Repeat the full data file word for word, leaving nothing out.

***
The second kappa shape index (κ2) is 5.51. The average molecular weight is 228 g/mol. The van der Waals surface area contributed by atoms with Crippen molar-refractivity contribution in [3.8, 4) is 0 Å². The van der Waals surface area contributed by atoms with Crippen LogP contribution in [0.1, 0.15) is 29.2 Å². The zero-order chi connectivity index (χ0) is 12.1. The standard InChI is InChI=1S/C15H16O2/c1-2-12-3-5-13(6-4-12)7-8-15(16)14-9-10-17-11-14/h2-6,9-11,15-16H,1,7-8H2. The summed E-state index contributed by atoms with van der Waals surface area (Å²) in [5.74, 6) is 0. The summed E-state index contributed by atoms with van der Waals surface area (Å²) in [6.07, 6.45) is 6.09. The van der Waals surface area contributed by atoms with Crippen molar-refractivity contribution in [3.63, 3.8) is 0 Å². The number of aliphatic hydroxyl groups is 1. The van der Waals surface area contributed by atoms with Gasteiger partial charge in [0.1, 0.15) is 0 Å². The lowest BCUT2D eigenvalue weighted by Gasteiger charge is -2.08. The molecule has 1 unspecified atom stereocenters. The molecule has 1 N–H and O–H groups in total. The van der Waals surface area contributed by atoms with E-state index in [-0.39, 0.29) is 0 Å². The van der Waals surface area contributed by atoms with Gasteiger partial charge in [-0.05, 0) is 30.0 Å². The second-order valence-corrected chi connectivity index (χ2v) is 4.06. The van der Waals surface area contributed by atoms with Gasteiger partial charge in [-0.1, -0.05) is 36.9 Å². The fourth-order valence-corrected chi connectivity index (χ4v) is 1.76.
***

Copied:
The second kappa shape index (κ2) is 5.51. The average molecular weight is 228 g/mol. The van der Waals surface area contributed by atoms with Crippen molar-refractivity contribution in [3.8, 4) is 0 Å². The van der Waals surface area contributed by atoms with Crippen LogP contribution in [0.1, 0.15) is 29.2 Å². The zero-order chi connectivity index (χ0) is 12.1. The standard InChI is InChI=1S/C15H16O2/c1-2-12-3-5-13(6-4-12)7-8-15(16)14-9-10-17-11-14/h2-6,9-11,15-16H,1,7-8H2. The summed E-state index contributed by atoms with van der Waals surface area (Å²) in [5.74, 6) is 0. The summed E-state index contributed by atoms with van der Waals surface area (Å²) in [6.07, 6.45) is 6.09. The van der Waals surface area contributed by atoms with Crippen molar-refractivity contribution in [3.63, 3.8) is 0 Å². The number of aliphatic hydroxyl groups is 1. The van der Waals surface area contributed by atoms with Gasteiger partial charge in [0.1, 0.15) is 0 Å². The lowest BCUT2D eigenvalue weighted by Gasteiger charge is -2.08. The molecule has 1 unspecified atom stereocenters. The molecule has 1 N–H and O–H groups in total. The van der Waals surface area contributed by atoms with E-state index in [-0.39, 0.29) is 0 Å². The van der Waals surface area contributed by atoms with Gasteiger partial charge in [-0.05, 0) is 30.0 Å². The second-order valence-corrected chi connectivity index (χ2v) is 4.06. The van der Waals surface area contributed by atoms with Gasteiger partial charge in [-0.1, -0.05) is 36.9 Å². The fourth-order valence-corrected chi connectivity index (χ4v) is 1.76.